Borrowers who overlook release prices [a specific clause in the loan documents] risk having to ask the crossed lender after the fact under what circumstances the lender would be willing to release the first property. If there is no agreement ahead of time, the borrower runs the risk of being at the mercy of the lender, as the lender does not have an obligation to release its lien for less than what it is owed.

Many lenders may be willing to work out a reasonable amount for releasing either property, as it is in the lenders best interest to reduce the borrower’s default risk. Having more than one property as collateral sounds good in principle, but the added exposure of having a loan spread out amongst more than one property may not be worth the risk. Each situation will be different, but, as a general rule, it is more conservative from the lender’s viewpoint to have a low LTV on one property compared to having crossed on one or more additional properties that have a higher LTV. Additional costs of foreclosure, if needed on more than one property, as well as having to deal with an existing first mortgage [keeping them current, so that lender does not foreclose] may not be a desirable solution to protecting the lender’s interest.

This is the primary reason why typical banks do not usually cross collateralize their loans. Most banks do not like a lot of moving parts. They want to focus on one property and the risk associated with it.

Borrowers should make sure that the lender does not hold any of the borrower’s properties hostage and that release prices are set at a point where the borrower feel comfortable.

Edward Brown

Edward Brown currently hosts two radio shows, The Best of Investing and Sports Econ 101. He is also in the Investor Relations department for Pacific Private Money, a private real estate lending company. Edward has published many articles in various financial magazines as well as been an expert on CNN, in addition to appearing as an expert witness and consultant in cases involving investments and analysis of financial statements and tax returns.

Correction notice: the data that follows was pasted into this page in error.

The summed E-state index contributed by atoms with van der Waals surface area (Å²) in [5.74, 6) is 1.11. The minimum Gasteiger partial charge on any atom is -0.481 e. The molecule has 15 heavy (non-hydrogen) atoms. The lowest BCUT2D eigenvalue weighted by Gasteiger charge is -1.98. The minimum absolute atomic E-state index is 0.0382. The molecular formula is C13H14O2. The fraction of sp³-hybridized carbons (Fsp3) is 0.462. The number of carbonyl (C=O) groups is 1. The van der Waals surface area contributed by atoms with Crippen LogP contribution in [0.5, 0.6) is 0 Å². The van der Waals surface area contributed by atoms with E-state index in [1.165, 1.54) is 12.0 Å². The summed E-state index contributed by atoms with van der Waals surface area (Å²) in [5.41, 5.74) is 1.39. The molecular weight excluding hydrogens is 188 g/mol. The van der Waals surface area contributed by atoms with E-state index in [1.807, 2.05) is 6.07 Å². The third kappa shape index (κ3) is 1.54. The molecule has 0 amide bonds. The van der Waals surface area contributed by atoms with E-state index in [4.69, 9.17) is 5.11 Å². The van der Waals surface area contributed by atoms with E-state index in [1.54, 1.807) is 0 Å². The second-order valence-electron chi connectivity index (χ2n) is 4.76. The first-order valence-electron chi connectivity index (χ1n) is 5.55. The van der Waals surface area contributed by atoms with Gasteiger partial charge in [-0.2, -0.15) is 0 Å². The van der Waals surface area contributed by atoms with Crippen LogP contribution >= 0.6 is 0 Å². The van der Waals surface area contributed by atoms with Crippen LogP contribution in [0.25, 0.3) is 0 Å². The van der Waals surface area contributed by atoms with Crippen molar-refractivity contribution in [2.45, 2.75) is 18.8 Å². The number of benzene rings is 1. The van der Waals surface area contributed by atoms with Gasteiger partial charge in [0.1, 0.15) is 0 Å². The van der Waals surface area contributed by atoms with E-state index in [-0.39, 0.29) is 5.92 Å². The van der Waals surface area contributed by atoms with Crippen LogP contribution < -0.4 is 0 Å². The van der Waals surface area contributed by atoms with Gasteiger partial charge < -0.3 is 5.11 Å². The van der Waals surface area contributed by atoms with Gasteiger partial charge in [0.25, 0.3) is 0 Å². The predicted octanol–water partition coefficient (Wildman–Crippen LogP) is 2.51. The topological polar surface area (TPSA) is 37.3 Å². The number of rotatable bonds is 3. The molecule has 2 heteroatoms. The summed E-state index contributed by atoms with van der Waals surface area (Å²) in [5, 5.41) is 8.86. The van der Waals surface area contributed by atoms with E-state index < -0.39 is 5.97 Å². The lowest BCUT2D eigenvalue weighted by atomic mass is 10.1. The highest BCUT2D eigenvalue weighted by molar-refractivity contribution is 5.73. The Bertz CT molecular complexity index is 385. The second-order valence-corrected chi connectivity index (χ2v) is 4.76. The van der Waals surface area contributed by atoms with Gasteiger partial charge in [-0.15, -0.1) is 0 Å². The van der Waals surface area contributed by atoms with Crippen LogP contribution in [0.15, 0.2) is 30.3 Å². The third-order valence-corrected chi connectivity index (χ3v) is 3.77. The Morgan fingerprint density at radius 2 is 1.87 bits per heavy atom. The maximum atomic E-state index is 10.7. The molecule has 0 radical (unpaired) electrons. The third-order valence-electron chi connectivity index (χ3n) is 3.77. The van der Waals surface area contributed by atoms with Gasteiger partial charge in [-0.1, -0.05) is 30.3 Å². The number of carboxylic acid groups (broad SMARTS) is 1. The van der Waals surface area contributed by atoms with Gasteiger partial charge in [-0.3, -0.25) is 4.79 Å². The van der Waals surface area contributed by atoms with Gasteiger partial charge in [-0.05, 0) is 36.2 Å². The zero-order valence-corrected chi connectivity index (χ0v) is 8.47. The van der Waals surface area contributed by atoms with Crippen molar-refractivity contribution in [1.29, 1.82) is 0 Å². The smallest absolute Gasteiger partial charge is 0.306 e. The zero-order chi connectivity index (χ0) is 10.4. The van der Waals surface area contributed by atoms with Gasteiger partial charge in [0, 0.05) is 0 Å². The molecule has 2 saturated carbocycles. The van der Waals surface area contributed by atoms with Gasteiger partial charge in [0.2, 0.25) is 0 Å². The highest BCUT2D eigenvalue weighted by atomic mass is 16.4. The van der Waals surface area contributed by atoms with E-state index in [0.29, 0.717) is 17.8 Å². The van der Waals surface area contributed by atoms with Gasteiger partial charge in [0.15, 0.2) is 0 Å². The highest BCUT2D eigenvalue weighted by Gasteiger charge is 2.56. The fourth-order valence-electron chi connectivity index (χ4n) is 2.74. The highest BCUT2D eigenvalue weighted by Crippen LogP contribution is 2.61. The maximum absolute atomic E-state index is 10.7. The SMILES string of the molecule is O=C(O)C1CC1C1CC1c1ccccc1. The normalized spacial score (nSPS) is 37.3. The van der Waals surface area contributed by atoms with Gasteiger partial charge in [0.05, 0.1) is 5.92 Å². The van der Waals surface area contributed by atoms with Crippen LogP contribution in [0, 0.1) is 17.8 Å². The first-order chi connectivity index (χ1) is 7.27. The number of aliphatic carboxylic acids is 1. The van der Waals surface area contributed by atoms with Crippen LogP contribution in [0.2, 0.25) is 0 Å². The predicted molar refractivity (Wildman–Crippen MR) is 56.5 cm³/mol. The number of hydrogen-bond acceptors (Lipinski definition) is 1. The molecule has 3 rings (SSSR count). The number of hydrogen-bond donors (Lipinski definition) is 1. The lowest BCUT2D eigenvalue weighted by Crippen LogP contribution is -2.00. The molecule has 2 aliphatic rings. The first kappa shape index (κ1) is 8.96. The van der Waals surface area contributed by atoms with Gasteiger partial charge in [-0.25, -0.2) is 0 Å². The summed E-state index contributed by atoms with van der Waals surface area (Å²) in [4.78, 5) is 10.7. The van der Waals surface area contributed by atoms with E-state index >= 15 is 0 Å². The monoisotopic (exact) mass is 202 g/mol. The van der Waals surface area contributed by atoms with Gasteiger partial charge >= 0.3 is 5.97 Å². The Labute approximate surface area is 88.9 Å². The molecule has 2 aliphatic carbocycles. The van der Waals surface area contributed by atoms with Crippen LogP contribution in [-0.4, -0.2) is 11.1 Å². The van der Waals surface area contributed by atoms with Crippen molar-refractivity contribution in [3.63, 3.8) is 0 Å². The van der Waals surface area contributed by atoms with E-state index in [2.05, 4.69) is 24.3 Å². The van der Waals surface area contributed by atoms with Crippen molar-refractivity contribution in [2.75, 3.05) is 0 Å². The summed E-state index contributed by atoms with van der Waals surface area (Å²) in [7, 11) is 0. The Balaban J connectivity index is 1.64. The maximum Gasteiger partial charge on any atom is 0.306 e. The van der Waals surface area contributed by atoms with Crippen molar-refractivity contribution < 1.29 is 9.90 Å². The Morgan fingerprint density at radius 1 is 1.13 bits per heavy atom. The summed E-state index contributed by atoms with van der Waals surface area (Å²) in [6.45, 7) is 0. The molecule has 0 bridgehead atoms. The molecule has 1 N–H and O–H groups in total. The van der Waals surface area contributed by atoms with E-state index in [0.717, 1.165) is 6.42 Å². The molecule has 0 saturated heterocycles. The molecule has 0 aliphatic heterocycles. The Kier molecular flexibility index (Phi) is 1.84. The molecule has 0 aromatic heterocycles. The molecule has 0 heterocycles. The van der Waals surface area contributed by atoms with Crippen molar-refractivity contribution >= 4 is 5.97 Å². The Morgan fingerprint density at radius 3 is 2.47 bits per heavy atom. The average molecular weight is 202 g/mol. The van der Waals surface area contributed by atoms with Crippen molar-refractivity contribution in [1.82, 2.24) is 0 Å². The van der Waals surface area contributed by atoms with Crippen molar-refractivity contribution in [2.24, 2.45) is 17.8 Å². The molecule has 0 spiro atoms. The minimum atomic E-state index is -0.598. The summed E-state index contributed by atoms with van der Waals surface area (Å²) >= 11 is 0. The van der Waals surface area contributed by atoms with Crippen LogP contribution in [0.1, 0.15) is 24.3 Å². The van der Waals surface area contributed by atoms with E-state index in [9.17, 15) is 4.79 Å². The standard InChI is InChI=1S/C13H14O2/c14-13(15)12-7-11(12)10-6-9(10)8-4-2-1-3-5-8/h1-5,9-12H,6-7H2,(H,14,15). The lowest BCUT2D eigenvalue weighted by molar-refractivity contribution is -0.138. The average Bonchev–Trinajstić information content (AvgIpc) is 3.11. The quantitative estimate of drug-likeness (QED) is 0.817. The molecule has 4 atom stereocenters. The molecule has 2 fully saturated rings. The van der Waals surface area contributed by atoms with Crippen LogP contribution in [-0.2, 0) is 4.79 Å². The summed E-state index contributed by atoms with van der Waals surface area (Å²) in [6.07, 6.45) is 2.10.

Stop Dissin’ the Housing Market—Set it Free!

By Christopher Thornberg, PhD

Editors Note: This posting was originally published on the Opinion Page of the Los Angeles Daily News.

High housing costs continue to be at the center of policy debates in Los Angeles—and across much of the state. This intensifying focus is warranted now more than ever given how the crisis has moved from simply eating up the disposable income of residents to slowing overall employment growth in coastal economies – something driven by a lack of available workers, which in turn is driven by the housing shortage.

Sadly, the many proffered solutions to the problem remain wildly off base and are not likely to accomplish much of anything.

Take the City of Los Angeles’s proposed linkage fee, a fee to be paid by developers of market-rate properties to fund more affordable housing – and something that has been endorsed by many prominent voices in the community in recent weeks. That support has been motivated in part by the results of a recent homeless count done in Los Angeles County, which suggested that there was a 20% increase in the County’s homeless population over the last year. This is a total red herring when it comes to addressing the lack of new housing supply.

The recent homeless census count indicates that the total number of homeless in Los Angeles County is 53,000—a minuscule fraction of the 10 million plus people who call the County home. Moreover, a clear majority of these folks are homeless not because of the high cost of housing but because of mental and/or substance abuse problems, serious issues that would leave them homeless regardless of the current market price of housing. These people desperately need help—but a different kind of help than the linkage fee would provide.

And the few who are helped represent the proverbial tip of the iceberg—for every family that receives support there are another thousand that continue to struggle as rising rents eat into their incomes. Conservatively, the County would need close to one-quarter of a million new units to catch up with current need.

The linkage fee and similar policy proposals being rolled out at the city and county level reveal a deeper problem: Many localities and policymakers simply believe that the free market is not willing or able to create an adequate supply of housing in the region so they pursue punitive measures to make up for these perceived inadequacies.